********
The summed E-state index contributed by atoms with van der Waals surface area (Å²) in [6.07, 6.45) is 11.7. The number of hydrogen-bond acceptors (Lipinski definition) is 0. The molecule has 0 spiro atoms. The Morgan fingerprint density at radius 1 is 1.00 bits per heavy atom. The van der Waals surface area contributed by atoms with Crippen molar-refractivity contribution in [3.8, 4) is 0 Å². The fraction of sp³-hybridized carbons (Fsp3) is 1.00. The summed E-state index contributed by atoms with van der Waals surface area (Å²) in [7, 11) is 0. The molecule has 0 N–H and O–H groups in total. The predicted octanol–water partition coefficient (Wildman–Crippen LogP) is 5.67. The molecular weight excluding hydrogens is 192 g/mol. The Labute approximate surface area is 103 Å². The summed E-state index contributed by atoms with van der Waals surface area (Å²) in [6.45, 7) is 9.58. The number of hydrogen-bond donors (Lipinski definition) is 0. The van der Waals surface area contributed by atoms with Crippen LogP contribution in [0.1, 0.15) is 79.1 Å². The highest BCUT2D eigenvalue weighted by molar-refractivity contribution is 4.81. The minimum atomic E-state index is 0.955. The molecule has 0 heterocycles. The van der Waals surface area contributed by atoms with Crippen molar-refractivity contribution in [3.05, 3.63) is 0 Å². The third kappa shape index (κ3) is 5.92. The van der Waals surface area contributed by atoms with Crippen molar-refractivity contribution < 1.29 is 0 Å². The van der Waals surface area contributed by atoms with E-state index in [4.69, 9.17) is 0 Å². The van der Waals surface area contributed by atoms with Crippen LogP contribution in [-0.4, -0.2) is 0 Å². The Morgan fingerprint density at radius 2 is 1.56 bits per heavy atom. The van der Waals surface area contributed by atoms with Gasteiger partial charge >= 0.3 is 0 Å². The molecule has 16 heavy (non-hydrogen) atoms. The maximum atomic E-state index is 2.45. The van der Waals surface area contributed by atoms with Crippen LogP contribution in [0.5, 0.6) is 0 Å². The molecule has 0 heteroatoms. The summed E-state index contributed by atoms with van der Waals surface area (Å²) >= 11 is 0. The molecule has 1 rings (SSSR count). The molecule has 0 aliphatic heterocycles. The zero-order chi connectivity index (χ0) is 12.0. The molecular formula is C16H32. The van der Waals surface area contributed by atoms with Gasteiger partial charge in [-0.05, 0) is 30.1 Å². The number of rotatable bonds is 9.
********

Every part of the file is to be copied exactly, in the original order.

The summed E-state index contributed by atoms with van der Waals surface area (Å²) in [6.07, 6.45) is 11.7. The number of hydrogen-bond acceptors (Lipinski definition) is 0. The molecule has 0 spiro atoms. The Morgan fingerprint density at radius 1 is 1.00 bits per heavy atom. The van der Waals surface area contributed by atoms with Crippen molar-refractivity contribution in [3.8, 4) is 0 Å². The fraction of sp³-hybridized carbons (Fsp3) is 1.00. The summed E-state index contributed by atoms with van der Waals surface area (Å²) in [7, 11) is 0. The molecule has 0 N–H and O–H groups in total. The predicted octanol–water partition coefficient (Wildman–Crippen LogP) is 5.67. The molecular weight excluding hydrogens is 192 g/mol. The Labute approximate surface area is 103 Å². The summed E-state index contributed by atoms with van der Waals surface area (Å²) in [6.45, 7) is 9.58. The number of hydrogen-bond donors (Lipinski definition) is 0. The van der Waals surface area contributed by atoms with Crippen LogP contribution in [0.1, 0.15) is 79.1 Å². The highest BCUT2D eigenvalue weighted by molar-refractivity contribution is 4.81. The minimum atomic E-state index is 0.955. The molecule has 0 heterocycles. The van der Waals surface area contributed by atoms with Crippen molar-refractivity contribution in [3.05, 3.63) is 0 Å². The third kappa shape index (κ3) is 5.92. The van der Waals surface area contributed by atoms with Crippen molar-refractivity contribution < 1.29 is 0 Å². The van der Waals surface area contributed by atoms with E-state index in [4.69, 9.17) is 0 Å². The van der Waals surface area contributed by atoms with Crippen LogP contribution in [-0.4, -0.2) is 0 Å². The Morgan fingerprint density at radius 2 is 1.56 bits per heavy atom. The van der Waals surface area contributed by atoms with Gasteiger partial charge >= 0.3 is 0 Å². The molecule has 16 heavy (non-hydrogen) atoms. The maximum atomic E-state index is 2.45. The van der Waals surface area contributed by atoms with Crippen LogP contribution in [0.5, 0.6) is 0 Å². The molecule has 0 heteroatoms. The summed E-state index contributed by atoms with van der Waals surface area (Å²) >= 11 is 0. The molecule has 1 rings (SSSR count). The molecule has 0 aliphatic heterocycles. The zero-order chi connectivity index (χ0) is 12.0. The molecular formula is C16H32. The van der Waals surface area contributed by atoms with Gasteiger partial charge in [-0.05, 0) is 30.1 Å². The number of rotatable bonds is 9.